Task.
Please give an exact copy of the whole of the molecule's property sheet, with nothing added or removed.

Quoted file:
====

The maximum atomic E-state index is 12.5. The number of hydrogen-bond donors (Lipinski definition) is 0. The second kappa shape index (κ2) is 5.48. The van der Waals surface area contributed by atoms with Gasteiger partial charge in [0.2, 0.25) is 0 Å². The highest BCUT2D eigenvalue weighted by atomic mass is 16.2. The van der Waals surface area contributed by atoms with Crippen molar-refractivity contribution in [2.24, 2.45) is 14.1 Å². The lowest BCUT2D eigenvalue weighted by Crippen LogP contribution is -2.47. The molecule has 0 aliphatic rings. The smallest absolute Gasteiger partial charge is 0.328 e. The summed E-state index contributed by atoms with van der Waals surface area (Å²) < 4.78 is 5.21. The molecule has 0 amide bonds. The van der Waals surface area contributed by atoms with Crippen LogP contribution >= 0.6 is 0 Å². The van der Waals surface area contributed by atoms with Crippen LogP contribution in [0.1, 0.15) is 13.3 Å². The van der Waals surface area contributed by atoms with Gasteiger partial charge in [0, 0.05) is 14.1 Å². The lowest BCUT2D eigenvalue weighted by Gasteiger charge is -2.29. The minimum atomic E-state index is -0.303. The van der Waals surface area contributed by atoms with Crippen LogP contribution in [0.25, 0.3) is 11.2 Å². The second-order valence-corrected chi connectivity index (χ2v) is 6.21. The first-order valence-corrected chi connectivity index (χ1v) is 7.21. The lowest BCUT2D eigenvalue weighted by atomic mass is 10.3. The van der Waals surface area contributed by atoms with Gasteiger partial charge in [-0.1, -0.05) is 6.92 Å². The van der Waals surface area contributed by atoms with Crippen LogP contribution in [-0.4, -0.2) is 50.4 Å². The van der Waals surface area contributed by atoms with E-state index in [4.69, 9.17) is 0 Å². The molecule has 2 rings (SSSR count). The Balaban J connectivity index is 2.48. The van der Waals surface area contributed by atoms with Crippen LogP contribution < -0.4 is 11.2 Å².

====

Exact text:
The maximum atomic E-state index is 12.5. The number of hydrogen-bond donors (Lipinski definition) is 0. The second kappa shape index (κ2) is 5.48. The van der Waals surface area contributed by atoms with Gasteiger partial charge in [0.2, 0.25) is 0 Å². The highest BCUT2D eigenvalue weighted by atomic mass is 16.2. The van der Waals surface area contributed by atoms with Crippen molar-refractivity contribution in [2.24, 2.45) is 14.1 Å². The lowest BCUT2D eigenvalue weighted by Crippen LogP contribution is -2.47. The molecule has 0 aliphatic rings. The smallest absolute Gasteiger partial charge is 0.328 e. The summed E-state index contributed by atoms with van der Waals surface area (Å²) < 4.78 is 5.21. The molecule has 0 amide bonds. The van der Waals surface area contributed by atoms with Crippen LogP contribution >= 0.6 is 0 Å². The van der Waals surface area contributed by atoms with Crippen LogP contribution in [0.1, 0.15) is 13.3 Å². The van der Waals surface area contributed by atoms with Gasteiger partial charge in [0, 0.05) is 14.1 Å². The lowest BCUT2D eigenvalue weighted by Gasteiger charge is -2.29. The minimum atomic E-state index is -0.303. The van der Waals surface area contributed by atoms with Crippen LogP contribution in [0.25, 0.3) is 11.2 Å². The second-order valence-corrected chi connectivity index (χ2v) is 6.21. The first-order valence-corrected chi connectivity index (χ1v) is 7.21. The lowest BCUT2D eigenvalue weighted by atomic mass is 10.3. The van der Waals surface area contributed by atoms with Gasteiger partial charge in [-0.1, -0.05) is 6.92 Å². The van der Waals surface area contributed by atoms with Crippen LogP contribution in [-0.4, -0.2) is 50.4 Å². The van der Waals surface area contributed by atoms with E-state index in [4.69, 9.17) is 0 Å². The molecule has 2 rings (SSSR count). The Balaban J connectivity index is 2.48. The van der Waals surface area contributed by atoms with Crippen LogP contribution < -0.4 is 11.2 Å².